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Despite Human Detection, Avian Influenza Risk Remains Low

You have likely been seeing a rash of news articles about human infection of highly pathogenic avian influenza (H5N1), however the detection is not a critical situation that some articles are leading readers to believe. While at least one person in the US has tested positive and about 12 symptomatic people have been tested, but there are “no signs that the virus has evolved in ways that would help it spread more easily among people.” (NYT) Additionally, CDC states that “this infection does not change the H5N1 bird flu human health risk assessment for the U.S. general public, which CDC considers to be low.”

The infected person had had very close contact with dairy cattle presumed to be infected, the transmission pathway is being investigated, as it could be from birds or could possibly be spreading among cattle. A sample from a sick animal matched to the strain of HPAI that has been detected in wild birds. CDC is currently working closely with state and federal agencies, including USDA, FDA, and local health authorities to further investigate and closely monitor this situation.

The infected person is recovering, as FDA-approved flu antiviral medications are available for treatment and are believed to be effective in treating the illness. An earlier case occurred in 2022, and that person also suffered only mild illness and recovered.

As with many illnesses, prevention is the best protection. CDC recommendations include:

  • Avoid unprotected exposures to sick or dead animals including wild birds, poultry, other domesticated birds, and other wild or domesticated animals (including cattle).
  • Avoid unprotected exposures to animal carcasses, raw milk, feces, litter, or materials contaminated by birds or other animals with confirmed or suspected H5N1-virus infection.
  • Consume only thoroughly cooked foods derived from animals (e.g., milk, meat, etc.).

Note: These foods are safe as long as valid food safety practices are followed, etc.

Herd health plays a key role in monitoring this illness, as well. Any evidence of sickness or suspicion of sick dairy cows, bird, or other mammals should be reported to an accredited veterinarian so proper treatment can be initiated. Typically, the cattle recover from their infection, but milk from sick animals is excluded from the milk supply. Along with this, farms implement enhanced biosecurity measures to minimize risk to farmers, farm workers, consumers, and other animals. This includes minimizing access to wild birds, managing the movement of cattle, cleaning and disinfecting equipment that may have come in contact with sick animals, and not feeding raw milk products to them.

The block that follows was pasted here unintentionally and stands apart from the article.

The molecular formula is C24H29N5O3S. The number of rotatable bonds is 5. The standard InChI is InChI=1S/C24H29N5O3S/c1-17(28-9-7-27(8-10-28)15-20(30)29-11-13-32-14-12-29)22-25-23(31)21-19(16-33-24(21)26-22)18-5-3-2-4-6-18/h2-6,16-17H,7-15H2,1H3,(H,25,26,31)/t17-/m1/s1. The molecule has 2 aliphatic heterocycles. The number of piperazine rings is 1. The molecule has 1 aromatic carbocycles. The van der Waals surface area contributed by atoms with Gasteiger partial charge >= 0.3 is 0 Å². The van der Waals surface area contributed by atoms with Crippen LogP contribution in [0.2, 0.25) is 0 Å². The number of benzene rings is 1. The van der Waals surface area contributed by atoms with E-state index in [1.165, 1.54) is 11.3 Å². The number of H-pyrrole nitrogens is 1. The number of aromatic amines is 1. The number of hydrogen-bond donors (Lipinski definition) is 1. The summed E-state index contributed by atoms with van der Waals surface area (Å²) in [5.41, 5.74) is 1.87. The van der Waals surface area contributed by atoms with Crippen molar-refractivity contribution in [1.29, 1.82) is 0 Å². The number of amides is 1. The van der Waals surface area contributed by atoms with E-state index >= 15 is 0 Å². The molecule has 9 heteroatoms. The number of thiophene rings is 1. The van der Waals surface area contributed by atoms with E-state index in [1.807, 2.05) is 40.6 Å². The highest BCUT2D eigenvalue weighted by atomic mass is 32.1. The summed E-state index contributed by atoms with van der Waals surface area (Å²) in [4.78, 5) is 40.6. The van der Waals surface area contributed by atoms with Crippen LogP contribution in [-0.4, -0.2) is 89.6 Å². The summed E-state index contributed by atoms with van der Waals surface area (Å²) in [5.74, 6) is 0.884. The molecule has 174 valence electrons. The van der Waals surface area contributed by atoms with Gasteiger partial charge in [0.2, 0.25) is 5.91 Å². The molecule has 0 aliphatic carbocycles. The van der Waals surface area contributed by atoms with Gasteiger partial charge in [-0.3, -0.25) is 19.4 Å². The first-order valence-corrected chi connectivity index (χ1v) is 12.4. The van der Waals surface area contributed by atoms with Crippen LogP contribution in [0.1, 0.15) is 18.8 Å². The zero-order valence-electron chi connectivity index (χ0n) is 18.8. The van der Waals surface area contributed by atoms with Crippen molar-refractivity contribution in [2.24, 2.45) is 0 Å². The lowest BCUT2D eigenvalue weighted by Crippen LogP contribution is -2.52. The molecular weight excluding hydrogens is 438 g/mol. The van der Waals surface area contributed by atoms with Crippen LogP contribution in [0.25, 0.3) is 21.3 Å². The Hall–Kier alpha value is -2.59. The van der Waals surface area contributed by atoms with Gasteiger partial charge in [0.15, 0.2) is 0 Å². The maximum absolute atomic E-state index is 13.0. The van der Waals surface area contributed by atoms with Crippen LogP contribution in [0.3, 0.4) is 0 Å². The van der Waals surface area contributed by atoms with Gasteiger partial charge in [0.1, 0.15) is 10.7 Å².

TAG will continue to monitor the status and impact of H5N1 to keep you informed. If you are concerned about potential H5N1 infection, give TAG a call; our public health experts can help.

COVID Risk Matrix:


  • Measles cases in the United States have already surpassed the total number of measles cases in the country during all of 2023, per CDC.
  • Measles cases in Canada are increasing, warns the chief public health officer. The number of confirmed cases in Canada so far this year is more than three times higher than all infections recorded in 2023. The count is at 40 as of March 27.
  • 143 cases of meningitis have been reported to the CDC this year across the country, which is 62 more cases than in the same time frame last year. Most of the cases involve a specific meningococcal strain, ST 1466, which is disproportionately affecting adults ages 30 to 60, Black or African American people, and those with HIV, per CDC. 
  • Kerala, India, has been reporting a surge in the cases of mumps, a contagious viral disease that usually affects children. As of March 22, more than 15,000 cases have been recorded in the southern state over the last two months. 
  • A study reveals a public health challenge posed by the emergence and international transmission of Streptococcus pyogenes M1 infections between Iceland and Scotland that affected young children disproportionately. 
  • Health authorities in Japan have issued an alarm over the sharp increase in cases of severe streptococcal infection recorded in the country, especially in the Tokyo area, where cases have tripled in a year. 
  • US tuberculosis cases were at the highest level in a decade in 2023. Forty states reported an increase in TB, and rates were up among all age groups. More than 9,600 cases were reported, a 16% increase from 2022 and the highest since 2013.
  • Two people have recently been infected with avian influenza in the US. The person who recently tested positive in Texas had exposure to dairy cattle that was presumed to be infected with HPAI A(H5N1) virus. The other individual who tested positive was from Colorado and this occurred in 2022.

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